World Textiles Awash in Chinese Tsunami
With the expiration of the WTO”s 30-year-old Multi-Fiber Agreement (MFA) last January, Chinese textile exports threaten competitive industries world wide.
Dubbed by some as “the Chinese Tsunami,” fears abound about the possible damage to the textile industry as a result of the expiration.
The MFA imposed restrictions on Chinese exports, creating a leg-up for smaller industries in developing nations.
But last January, the dam broke, allowing Chinese manufacturers to fully compete in world trade. The result for smaller manufacturers, especially in Africa and Asia, has been almost a complete shut down on production.
Case in point, Lesotho in sub-Saharan Africa. Lesotho was given a “foot-in-the-door” by the MFA, but since the eradication of quotas, has had to all but shut down its factories.
One might expect an impact on smaller producers, but developed nations are feeling the pinch as well. Yesterday, the top European Union trade official, Peter Mandelson, said that he would open a formal two-month investigation of the flood of Chinese textiles into European markets.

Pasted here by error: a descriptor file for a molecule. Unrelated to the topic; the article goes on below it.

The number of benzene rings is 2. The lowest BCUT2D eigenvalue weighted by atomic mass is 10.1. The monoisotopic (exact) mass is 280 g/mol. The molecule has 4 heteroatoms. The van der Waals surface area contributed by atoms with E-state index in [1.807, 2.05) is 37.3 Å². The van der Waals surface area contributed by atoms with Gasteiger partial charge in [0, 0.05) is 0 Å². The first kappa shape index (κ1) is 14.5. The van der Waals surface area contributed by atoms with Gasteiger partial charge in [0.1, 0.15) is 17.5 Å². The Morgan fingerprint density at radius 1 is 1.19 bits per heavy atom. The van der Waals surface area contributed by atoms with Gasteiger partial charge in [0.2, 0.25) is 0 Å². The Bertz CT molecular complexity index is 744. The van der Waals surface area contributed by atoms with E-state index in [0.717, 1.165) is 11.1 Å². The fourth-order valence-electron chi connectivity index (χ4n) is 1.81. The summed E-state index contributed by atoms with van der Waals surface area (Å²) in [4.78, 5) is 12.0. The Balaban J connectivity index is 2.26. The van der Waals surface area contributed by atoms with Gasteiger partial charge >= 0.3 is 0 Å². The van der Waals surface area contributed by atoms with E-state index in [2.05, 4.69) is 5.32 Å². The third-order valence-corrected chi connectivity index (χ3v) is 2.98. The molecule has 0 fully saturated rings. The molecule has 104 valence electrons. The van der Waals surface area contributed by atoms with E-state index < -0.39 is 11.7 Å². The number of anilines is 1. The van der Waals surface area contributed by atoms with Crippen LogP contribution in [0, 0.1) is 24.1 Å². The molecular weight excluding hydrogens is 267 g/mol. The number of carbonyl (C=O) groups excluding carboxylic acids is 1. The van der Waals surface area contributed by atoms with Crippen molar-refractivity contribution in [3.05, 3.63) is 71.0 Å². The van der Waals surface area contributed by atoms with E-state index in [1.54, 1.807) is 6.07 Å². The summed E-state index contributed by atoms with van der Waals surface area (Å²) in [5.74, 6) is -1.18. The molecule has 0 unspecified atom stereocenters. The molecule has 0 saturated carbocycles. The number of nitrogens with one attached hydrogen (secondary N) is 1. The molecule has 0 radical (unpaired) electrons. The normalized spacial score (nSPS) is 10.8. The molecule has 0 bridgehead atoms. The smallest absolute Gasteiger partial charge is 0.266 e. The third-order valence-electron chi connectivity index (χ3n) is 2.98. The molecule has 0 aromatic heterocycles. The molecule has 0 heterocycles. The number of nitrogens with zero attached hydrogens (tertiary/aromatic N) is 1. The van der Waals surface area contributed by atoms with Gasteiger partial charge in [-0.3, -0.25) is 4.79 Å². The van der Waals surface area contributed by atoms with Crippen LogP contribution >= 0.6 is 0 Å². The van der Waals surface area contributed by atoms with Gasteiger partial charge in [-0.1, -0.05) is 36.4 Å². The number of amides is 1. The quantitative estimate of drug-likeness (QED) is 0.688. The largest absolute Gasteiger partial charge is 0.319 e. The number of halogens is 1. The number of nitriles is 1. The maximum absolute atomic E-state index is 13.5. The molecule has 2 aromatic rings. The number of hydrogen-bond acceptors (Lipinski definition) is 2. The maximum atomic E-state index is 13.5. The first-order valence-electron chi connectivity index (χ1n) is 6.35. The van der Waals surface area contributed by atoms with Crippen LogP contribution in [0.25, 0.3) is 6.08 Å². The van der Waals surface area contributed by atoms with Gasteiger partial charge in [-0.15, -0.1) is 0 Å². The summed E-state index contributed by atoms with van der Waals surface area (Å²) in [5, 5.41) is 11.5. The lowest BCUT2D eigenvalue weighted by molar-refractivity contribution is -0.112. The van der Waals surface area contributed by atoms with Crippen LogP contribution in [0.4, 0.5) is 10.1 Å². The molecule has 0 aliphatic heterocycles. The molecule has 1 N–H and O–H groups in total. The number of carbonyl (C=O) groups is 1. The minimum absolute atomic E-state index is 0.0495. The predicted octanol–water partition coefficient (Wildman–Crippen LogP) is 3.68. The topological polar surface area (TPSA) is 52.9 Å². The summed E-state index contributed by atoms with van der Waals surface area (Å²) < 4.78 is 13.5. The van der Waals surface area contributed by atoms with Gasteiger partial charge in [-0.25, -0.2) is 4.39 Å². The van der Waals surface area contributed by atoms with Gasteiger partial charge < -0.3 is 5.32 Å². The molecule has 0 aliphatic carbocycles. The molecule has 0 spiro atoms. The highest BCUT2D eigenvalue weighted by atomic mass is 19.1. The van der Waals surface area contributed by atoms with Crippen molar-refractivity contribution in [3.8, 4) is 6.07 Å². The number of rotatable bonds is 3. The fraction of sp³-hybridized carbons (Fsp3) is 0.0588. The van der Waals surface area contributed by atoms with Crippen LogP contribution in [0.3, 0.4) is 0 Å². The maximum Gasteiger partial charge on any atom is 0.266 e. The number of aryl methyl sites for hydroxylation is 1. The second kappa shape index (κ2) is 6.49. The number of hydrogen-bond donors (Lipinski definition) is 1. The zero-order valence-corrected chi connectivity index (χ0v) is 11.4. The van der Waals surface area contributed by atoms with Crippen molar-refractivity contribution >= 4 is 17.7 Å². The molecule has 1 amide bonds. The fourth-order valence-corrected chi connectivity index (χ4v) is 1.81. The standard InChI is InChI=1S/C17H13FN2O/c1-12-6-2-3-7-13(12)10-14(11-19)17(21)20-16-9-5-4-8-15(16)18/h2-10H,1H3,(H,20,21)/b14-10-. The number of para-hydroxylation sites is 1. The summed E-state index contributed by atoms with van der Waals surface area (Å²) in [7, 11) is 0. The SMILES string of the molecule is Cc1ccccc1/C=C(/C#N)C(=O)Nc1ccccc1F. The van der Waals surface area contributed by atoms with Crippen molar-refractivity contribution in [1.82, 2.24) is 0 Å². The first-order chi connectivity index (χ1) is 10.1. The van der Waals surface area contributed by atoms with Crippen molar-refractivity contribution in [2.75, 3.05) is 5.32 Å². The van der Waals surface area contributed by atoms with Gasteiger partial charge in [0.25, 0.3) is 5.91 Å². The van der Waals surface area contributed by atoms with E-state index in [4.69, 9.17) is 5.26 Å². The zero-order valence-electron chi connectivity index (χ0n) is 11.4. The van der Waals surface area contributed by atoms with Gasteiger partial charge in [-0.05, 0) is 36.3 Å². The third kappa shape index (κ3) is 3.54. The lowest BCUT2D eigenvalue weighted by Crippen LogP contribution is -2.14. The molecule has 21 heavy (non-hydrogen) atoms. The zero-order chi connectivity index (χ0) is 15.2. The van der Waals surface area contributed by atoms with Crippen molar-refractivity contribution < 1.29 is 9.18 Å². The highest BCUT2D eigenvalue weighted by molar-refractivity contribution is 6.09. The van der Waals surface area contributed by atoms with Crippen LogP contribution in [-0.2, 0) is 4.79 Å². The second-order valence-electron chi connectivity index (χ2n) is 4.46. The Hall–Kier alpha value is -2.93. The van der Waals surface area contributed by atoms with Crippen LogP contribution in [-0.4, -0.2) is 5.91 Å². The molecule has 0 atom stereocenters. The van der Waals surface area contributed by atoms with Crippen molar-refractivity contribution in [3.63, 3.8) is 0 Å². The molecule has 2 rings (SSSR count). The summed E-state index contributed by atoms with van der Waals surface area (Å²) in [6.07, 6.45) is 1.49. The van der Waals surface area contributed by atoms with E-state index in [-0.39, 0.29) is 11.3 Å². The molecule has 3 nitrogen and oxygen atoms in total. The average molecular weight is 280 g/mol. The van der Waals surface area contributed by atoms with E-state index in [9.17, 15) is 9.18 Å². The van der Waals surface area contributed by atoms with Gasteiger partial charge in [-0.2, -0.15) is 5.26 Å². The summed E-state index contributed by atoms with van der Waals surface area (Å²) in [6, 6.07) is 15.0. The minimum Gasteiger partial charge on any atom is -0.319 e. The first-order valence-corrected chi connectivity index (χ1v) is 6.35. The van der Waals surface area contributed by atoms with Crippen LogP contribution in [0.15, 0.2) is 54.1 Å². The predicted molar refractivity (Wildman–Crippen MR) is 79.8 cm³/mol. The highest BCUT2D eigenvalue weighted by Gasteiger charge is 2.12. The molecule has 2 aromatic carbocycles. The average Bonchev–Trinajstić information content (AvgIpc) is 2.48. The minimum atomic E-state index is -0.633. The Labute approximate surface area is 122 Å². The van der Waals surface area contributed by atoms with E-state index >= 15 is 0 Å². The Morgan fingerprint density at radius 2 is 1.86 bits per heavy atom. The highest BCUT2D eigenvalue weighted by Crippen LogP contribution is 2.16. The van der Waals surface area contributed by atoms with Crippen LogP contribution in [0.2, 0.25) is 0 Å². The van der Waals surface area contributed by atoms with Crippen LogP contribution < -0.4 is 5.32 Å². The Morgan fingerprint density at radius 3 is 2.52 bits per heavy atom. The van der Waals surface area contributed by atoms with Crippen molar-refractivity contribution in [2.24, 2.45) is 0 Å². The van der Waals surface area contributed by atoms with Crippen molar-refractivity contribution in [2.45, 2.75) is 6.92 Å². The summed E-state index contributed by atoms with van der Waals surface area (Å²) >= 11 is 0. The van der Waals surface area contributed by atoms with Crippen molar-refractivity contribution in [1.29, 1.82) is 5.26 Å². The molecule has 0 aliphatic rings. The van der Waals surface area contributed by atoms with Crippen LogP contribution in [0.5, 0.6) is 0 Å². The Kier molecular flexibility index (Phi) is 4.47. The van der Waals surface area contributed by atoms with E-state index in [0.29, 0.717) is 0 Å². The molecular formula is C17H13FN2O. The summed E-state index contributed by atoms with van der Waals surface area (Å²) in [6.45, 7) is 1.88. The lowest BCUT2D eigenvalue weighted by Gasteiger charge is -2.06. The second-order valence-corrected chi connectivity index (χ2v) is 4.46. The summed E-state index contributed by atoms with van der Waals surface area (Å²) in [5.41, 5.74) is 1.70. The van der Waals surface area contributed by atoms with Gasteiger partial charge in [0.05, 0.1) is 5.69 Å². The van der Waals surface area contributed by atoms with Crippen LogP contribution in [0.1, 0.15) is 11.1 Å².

The concern comes from clothing makers, especially in France and Italy, as they struggle with a 534% surge of imports in nine categories of clothing and textiles – T-shirts, sweaters, blouses, stockings and socks, men’s trousers, women’s coats, bras, and flax yarn.
This influx has driven the EU to consider reinstating quotas or adding tariffs to textile imports.
Pressure is also being put on the Bush Administration in the U.S., which has already introduced sanctions, to impose stricter protective measures.
China has expressed vehement opposition to the consideration of restrictions.
Yi Xiazhun, assistant minister of commerce in China said, “adopting the administrative measures of the era of classification quotas is unfair to China. It’s turning back to the past.”
Yi added that China would “resolutely oppose” any measures taken to reimpose quotas.
Mr Mandelson , who seeks first a voluntary agreement from China, said, “Chinese exports should, of course, be allowed to grow at a normal speed following the removal of quotas. But we must also extend protection to European industry if it is faced with a ruinous surge of unprecedented proportions.”
A WTO study released in September predicted that China and India will dominate about 80% of the global textile market in the post-MFA era.